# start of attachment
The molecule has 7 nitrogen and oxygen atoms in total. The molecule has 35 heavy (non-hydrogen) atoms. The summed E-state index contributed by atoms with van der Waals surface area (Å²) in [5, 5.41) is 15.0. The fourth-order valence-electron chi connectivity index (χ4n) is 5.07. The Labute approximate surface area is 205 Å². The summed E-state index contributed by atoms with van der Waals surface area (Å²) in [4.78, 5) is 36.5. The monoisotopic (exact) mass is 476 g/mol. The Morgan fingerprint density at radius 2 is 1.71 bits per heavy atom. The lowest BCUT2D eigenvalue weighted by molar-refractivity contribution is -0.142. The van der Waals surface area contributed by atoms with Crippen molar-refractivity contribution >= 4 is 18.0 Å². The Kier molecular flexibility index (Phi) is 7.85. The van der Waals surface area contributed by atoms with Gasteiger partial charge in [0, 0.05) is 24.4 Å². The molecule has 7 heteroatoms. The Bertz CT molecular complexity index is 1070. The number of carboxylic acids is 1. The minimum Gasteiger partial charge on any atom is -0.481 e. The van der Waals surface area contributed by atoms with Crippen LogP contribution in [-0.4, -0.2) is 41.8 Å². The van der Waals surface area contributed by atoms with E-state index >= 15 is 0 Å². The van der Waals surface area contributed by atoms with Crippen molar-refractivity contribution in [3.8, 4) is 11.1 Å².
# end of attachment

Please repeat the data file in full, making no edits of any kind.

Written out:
The molecule has 7 nitrogen and oxygen atoms in total. The molecule has 35 heavy (non-hydrogen) atoms. The summed E-state index contributed by atoms with van der Waals surface area (Å²) in [5, 5.41) is 15.0. The fourth-order valence-electron chi connectivity index (χ4n) is 5.07. The Labute approximate surface area is 205 Å². The summed E-state index contributed by atoms with van der Waals surface area (Å²) in [4.78, 5) is 36.5. The monoisotopic (exact) mass is 476 g/mol. The Morgan fingerprint density at radius 2 is 1.71 bits per heavy atom. The lowest BCUT2D eigenvalue weighted by molar-refractivity contribution is -0.142. The van der Waals surface area contributed by atoms with Crippen molar-refractivity contribution >= 4 is 18.0 Å². The Kier molecular flexibility index (Phi) is 7.85. The van der Waals surface area contributed by atoms with Gasteiger partial charge in [0, 0.05) is 24.4 Å². The molecule has 7 heteroatoms. The Bertz CT molecular complexity index is 1070. The number of carboxylic acids is 1. The minimum Gasteiger partial charge on any atom is -0.481 e. The van der Waals surface area contributed by atoms with Crippen LogP contribution in [-0.4, -0.2) is 41.8 Å². The van der Waals surface area contributed by atoms with E-state index >= 15 is 0 Å². The van der Waals surface area contributed by atoms with Crippen molar-refractivity contribution in [3.8, 4) is 11.1 Å².